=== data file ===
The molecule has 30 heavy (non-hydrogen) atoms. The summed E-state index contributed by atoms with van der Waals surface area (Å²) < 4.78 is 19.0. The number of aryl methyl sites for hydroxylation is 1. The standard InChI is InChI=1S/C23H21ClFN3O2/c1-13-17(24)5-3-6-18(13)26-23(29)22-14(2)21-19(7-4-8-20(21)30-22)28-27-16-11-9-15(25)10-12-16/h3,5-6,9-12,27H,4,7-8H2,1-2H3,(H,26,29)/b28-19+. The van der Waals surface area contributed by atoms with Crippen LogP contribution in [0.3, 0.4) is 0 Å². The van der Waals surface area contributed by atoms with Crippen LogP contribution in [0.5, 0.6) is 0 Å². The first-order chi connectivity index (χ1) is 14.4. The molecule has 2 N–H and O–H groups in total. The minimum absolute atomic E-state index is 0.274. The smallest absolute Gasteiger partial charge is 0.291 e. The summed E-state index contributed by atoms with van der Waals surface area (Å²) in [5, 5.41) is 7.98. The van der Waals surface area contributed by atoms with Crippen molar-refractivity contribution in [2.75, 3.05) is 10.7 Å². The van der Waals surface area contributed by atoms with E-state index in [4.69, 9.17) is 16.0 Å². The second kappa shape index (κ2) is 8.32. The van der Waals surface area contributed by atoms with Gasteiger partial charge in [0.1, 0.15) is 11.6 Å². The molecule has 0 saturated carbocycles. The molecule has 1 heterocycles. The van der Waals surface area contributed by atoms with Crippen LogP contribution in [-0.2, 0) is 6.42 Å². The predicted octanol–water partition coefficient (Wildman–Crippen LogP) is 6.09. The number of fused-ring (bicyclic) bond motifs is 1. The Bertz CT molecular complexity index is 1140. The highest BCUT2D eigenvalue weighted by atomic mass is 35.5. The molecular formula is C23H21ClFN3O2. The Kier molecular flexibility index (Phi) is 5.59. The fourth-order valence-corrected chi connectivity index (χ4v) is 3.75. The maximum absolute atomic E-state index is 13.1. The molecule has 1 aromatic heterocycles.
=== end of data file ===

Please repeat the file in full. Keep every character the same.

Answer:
The molecule has 30 heavy (non-hydrogen) atoms. The summed E-state index contributed by atoms with van der Waals surface area (Å²) < 4.78 is 19.0. The number of aryl methyl sites for hydroxylation is 1. The standard InChI is InChI=1S/C23H21ClFN3O2/c1-13-17(24)5-3-6-18(13)26-23(29)22-14(2)21-19(7-4-8-20(21)30-22)28-27-16-11-9-15(25)10-12-16/h3,5-6,9-12,27H,4,7-8H2,1-2H3,(H,26,29)/b28-19+. The van der Waals surface area contributed by atoms with Crippen LogP contribution in [0.3, 0.4) is 0 Å². The van der Waals surface area contributed by atoms with Crippen LogP contribution in [0.5, 0.6) is 0 Å². The first-order chi connectivity index (χ1) is 14.4. The molecule has 2 N–H and O–H groups in total. The minimum absolute atomic E-state index is 0.274. The smallest absolute Gasteiger partial charge is 0.291 e. The summed E-state index contributed by atoms with van der Waals surface area (Å²) in [5, 5.41) is 7.98. The van der Waals surface area contributed by atoms with Crippen molar-refractivity contribution in [2.75, 3.05) is 10.7 Å². The van der Waals surface area contributed by atoms with E-state index in [4.69, 9.17) is 16.0 Å². The second kappa shape index (κ2) is 8.32. The van der Waals surface area contributed by atoms with Gasteiger partial charge in [0.1, 0.15) is 11.6 Å². The molecule has 0 saturated carbocycles. The molecule has 1 heterocycles. The van der Waals surface area contributed by atoms with Crippen LogP contribution in [-0.2, 0) is 6.42 Å². The predicted octanol–water partition coefficient (Wildman–Crippen LogP) is 6.09. The number of fused-ring (bicyclic) bond motifs is 1. The Bertz CT molecular complexity index is 1140. The highest BCUT2D eigenvalue weighted by atomic mass is 35.5. The molecular formula is C23H21ClFN3O2. The Kier molecular flexibility index (Phi) is 5.59. The fourth-order valence-corrected chi connectivity index (χ4v) is 3.75. The maximum absolute atomic E-state index is 13.1. The molecule has 1 aromatic heterocycles.